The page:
[itex] \mathbb{J} = det \frac{\partial y^{i}}{\partial x^{J}} [/itex] if [itex] y^{i} (x^{1}, ... x^{D}) [/itex]

    deg (f) is an integer given by

    [itex] deg (f) = \Sigma_{x \in f^{-1} (y)} sign [ \mathbb{J} (x) ][/itex]

    (proof withheld)

    therefore:

    [itex] f: X \rightarrow SU(2) = S^{3} [/itex] where X is closed.

    [itex] deg(f) = \frac{1}{24\pi^2} \int_{X} Tr[(f^{-1} df)^3] [/itex]

    the boundary conditions are understood in terms of one-point compactifications [itex] S^4 = \mathbb{R}^4 \cup {\infty} [/itex] which has a conformally equivalent metric to that of a flat metric in [itex] \mathbb{R}^4 [/itex]

    A solution of YM equations on [itex] S^4 [/itex] project stereographically to a connection on [itex] \mathbb{R}^4 [/itex] with a curvature which vanishes at infinity.

    Scaling Argument:

    A Field(s) [itex] (A, \phi) [/itex] given by a potential one-form and a scalar higgs-field:

    [itex] E = \int_{\mathbb{R}} d^{D}x [|F|^{2} + |D \phi |^{2} + U(\phi) [/itex]

    [itex] = E_{F} + E_{D_{\phi}} + E_{U} [/itex]

    if [itex] A(x) [/itex] and [itex] \phi (x) [/itex] are critical points:

    [itex] \phi_{c} (x) = \phi (cx) [/itex]

    [itex] A_{c} (x) = cA(cx) [/itex]

    [itex] F_{c} = C^{2} F(cx) [/itex]

    [itex] D_{c} \phi_{c} = c D\phi (cx) [/itex]

    which leads to

    [itex]E_{(c)} = \frac{1}{C^{D-4}}E_{F} + \frac{1}{C^{D+2}}E_{D_{\phi}} + \frac{1}{C^{D}}E_{U} [/itex]

    [itex] (D-4) E_{F} + (D-2) E_{D_{\phi}} + DE_{U} = 0 [/itex]

    note: I believe I am looking for a solution where [itex] E_{D_{\phi}} = E_{U} = 0 [/itex] in D=4


    3. The attempt at a solution

    A YM action S within a given topological sector

    [itex] c_{2} = \frac{1}{8 \pi^2} \int_{\mathbb{R}} Tr( F \wedge F) > 0 [/itex]

    bounded from below by [itex] 8\pi^2c_{2} [/itex]

    [itex] F \wedge F = \ast F \wedge \ast F [/itex]

    [itex] \mathbb{S} = - \frac{1}{2} \int_{\mathbb{R}^4} Tr[(F + \ast F) \wedge (F + \ast F)] + \int_{\mathbb{R}^4} Tr (F \wedge F) = - \frac{1}{2} \int_{\mathbb{R}^4} Tr [(F + \ast F) \wedge \ast (F + \ast F) + 8 \pi^2c_{2} \geq 8 \pi^2c_{2} [/itex]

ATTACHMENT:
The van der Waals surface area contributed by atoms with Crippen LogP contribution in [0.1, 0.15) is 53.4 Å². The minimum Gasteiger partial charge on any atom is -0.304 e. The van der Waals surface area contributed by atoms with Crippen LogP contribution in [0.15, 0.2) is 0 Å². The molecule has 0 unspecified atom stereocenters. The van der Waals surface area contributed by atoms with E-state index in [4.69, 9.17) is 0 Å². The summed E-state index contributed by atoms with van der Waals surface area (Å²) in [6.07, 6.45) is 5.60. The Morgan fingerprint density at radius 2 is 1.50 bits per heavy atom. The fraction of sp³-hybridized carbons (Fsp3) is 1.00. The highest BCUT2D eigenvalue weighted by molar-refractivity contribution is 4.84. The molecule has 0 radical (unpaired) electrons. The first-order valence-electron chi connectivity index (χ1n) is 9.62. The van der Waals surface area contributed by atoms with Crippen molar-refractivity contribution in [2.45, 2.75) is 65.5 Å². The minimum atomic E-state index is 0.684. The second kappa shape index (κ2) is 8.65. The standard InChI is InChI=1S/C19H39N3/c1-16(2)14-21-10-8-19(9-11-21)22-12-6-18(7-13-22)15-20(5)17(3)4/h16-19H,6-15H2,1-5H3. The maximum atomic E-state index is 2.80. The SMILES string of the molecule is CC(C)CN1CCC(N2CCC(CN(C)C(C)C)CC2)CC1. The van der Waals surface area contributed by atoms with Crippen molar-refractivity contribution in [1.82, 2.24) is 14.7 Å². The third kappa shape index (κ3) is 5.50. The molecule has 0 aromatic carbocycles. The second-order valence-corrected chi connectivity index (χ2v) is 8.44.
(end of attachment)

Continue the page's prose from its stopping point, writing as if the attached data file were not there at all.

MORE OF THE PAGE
when [itex] F = - \ast F [/itex] hold

    some bib: Atiyah, M.F and Ward, R.S (1977) Instantons and Algebraic Geometry, Commun. Math. Phy. 55, 117-124

    Sacks, L. and uhlenbeck, K (1981) The existence of minimal immersions of 2-spheres, Ann. Math 113, 1-24
     
    Last edited: Mar 10, 2012
  2. jcsd
  3. Mar 12, 2012 #2
    nonsense
     
    Last edited: Mar 12, 2012
  4. Mar 12, 2012 #3
    more nonsense.
     
    Last edited: Mar 12, 2012
  5. Mar 12, 2012 #4
    ok, i see it now...derive the euler-lagrange equations from the action that leads to gauge potential. Assume we could derive a solution of pure YM IN R^4 from the Vector Potential by defining invariance along any coordinate of our choosing.
     
    Last edited: Mar 12, 2012
  6. Mar 12, 2012 #5

    fzero

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    This is meant to be much simpler than you're making it out to be.

    Literally use the Euler-Lagrange equations to obtain the equation of motion for the gauge potential.

    This is meant to follow from the scale-invariance of pure YM. Assume [itex] A_{\mu} (x) [/itex] is a solution. Consider [itex] A_{\mu} (cx) [/itex] and make a change of coordinates, taking into account that [itex]A_\mu[/itex] scales like a tensor of the appropriate degree.